Aiming to find the “sweet spot” of water management and leaf removal on yield, sugar and anthocyanin accumulation of red wine grape in hot climates, we conducted a three-year field study on Cabernet Sauvignon grown in Madera as Cabernet Sauvignon is believed to be one of the most challenging varieties to be grown in the SJV due to lack of berry color at harvest.

Figure 4. Clemens roll-over leaf plucker with a sickle-bar sprawl clipper (left) and mechanical leaf removal at full bloom of Cabernet Sauvignon (right).

The experiment was conducted in a commercial vineyard located in Madera on fine sandy loam soil. 10-year-old Cabernet Sauvignon vines on Freedom rootstock with 4’x10’ spacing and Northeast-Southwest row orientation were used for the experiment. The grapevines were quadrilateral cordon trained with a 24-inch cross-arm to 48-inch height above vineyard floor with a pair of catch wires above the cordons. A two (deficit irrigation) × three (leaf removal) factorial split-plot design was applied for three seasons: 2018 through 2020. Two irrigation treatments were applied: 1) sustained deficit irrigation (SDI): water was maintained at 80% of weekly crop evapotranspiration (ETc) through the growing season; 2) regulated deficit irrigation (RDI): water was maintained at 50% ETc from berry set to veraison then switched back to 80% ETc until harvest. ETc was calculated using the equation of ETc = ETo × Kc (Williams 2010). On top of irrigation treatments, we applied three timings of mechanical leaf removal: 1) bloom, 2) berry set and 3) no leaf removal. Leaf removal was applied to both sides of the canopy using a roll-over leaf plucker with a sickle-bar sprawl clipper adapted for a sprawling-type canopy (Model EL-50, Clemens Vineyard Equipment, Woodland, Calif.) (Figure 4).

Results and Discussion
RDI reduced yield by 15% compared to SDI mainly due to smaller berries and clusters (Tables 1 and 2). Leaf removal did not significantly affect yield. Our result confirms that severe water deficit, like 50% ETc, pre-veraison, can result in significant yield loss. Contradictory to the previous field observation, bloom leaf removal had no effect on yield, and growers should be less worried about yield loss due to bloom leaf removal than severe deficit irrigation.

Berry soluble solids (Brix) were affected mainly by irrigation treatments in our study. RDI consistently reduced soluble solids each year (Table 2). Interestingly, we found that the effect on Brix depended on the interaction of leaf removal and water management (Table 3). Leaf removal increased Brix when vines were not water stressed or mildly stressed like when SDI was applied whereas leaf removal reduced Brix when vines were severely water stressed like when RDI was imposed. This implies to growers that if sugar is your biggest concern, you should water vines maintaining mild or moderate vine water stress and remove fruit-zone leaves.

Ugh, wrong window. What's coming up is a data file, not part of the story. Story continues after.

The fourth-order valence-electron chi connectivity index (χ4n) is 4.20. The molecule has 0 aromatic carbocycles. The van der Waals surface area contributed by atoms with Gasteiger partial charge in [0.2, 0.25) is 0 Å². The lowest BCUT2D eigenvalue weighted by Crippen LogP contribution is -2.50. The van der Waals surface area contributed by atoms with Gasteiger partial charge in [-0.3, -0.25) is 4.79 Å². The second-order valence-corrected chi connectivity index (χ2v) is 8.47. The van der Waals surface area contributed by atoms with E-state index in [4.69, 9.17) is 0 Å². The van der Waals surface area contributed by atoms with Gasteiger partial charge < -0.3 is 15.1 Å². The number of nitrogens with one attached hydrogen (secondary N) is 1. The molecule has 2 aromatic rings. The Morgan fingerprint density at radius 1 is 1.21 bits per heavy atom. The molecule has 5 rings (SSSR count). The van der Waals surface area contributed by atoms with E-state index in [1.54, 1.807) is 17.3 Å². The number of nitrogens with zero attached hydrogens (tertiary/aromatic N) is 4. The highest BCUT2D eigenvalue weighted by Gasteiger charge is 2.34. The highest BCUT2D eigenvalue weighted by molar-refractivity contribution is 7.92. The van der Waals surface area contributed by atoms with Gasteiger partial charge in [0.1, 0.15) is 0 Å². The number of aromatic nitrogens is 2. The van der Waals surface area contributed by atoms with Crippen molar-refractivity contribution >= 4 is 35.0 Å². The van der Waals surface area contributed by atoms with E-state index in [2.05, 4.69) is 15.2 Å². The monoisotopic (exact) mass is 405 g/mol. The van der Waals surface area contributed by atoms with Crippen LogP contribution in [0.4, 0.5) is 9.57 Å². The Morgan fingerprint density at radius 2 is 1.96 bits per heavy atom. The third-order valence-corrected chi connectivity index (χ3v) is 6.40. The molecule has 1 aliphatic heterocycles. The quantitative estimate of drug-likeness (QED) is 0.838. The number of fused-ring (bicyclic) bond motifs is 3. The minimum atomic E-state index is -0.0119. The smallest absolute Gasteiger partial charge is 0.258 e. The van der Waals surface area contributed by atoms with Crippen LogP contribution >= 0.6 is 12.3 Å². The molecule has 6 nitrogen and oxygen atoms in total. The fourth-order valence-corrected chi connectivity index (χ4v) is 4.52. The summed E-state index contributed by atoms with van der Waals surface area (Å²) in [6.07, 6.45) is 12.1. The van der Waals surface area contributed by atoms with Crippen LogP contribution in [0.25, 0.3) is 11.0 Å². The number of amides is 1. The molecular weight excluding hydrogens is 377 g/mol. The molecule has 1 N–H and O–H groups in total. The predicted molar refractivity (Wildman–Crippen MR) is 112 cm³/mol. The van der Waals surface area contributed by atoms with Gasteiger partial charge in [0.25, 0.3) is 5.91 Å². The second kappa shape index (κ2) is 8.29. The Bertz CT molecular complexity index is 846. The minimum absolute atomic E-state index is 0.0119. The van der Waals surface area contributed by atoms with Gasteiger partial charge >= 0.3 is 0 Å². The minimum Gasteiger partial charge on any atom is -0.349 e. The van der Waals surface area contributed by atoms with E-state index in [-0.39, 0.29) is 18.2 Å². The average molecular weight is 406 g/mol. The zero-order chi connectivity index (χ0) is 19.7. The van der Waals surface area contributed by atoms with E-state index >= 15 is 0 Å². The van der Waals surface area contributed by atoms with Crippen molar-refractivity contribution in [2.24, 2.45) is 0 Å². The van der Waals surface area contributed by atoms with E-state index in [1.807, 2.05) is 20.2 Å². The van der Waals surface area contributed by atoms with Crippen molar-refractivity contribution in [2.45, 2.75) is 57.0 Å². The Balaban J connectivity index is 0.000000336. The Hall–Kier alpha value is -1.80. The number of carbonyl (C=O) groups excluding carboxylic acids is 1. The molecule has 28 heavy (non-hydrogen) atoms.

Berry anthocyanin content is critically important for red wine grapes. RDI increased berry anthocyanins by 14% in comparison of SDI, and bloom and berry set leaf removal increased anthocyanins by 19% and 13%, respectively, compared to no leaf removal control (Table 2). This means the 14% increase in anthocyanin concentration from the RDI treatment is proportional to the decrease in berry weight and yield. So, there is no net gain of anthocyanins per berry associated with the RDI irrigation treatment. Bloom leaf removal increased anthocyanins by nearly 20% with no yield reduction and that means bloom leaf removal provides a net gain of anthocyanins per berry.

Bloom leaf removal was more effective than pre-veraison RDI at improving berry Brix and anthocyanins without adversely affecting yield. Given the significant reduction on yield from severe deficit irrigation and the low economic return per ton of fruit in the SJV, bloom mechanical leaf removal coupled with SDI of 80% ETc could be a useful practice for SJV growers.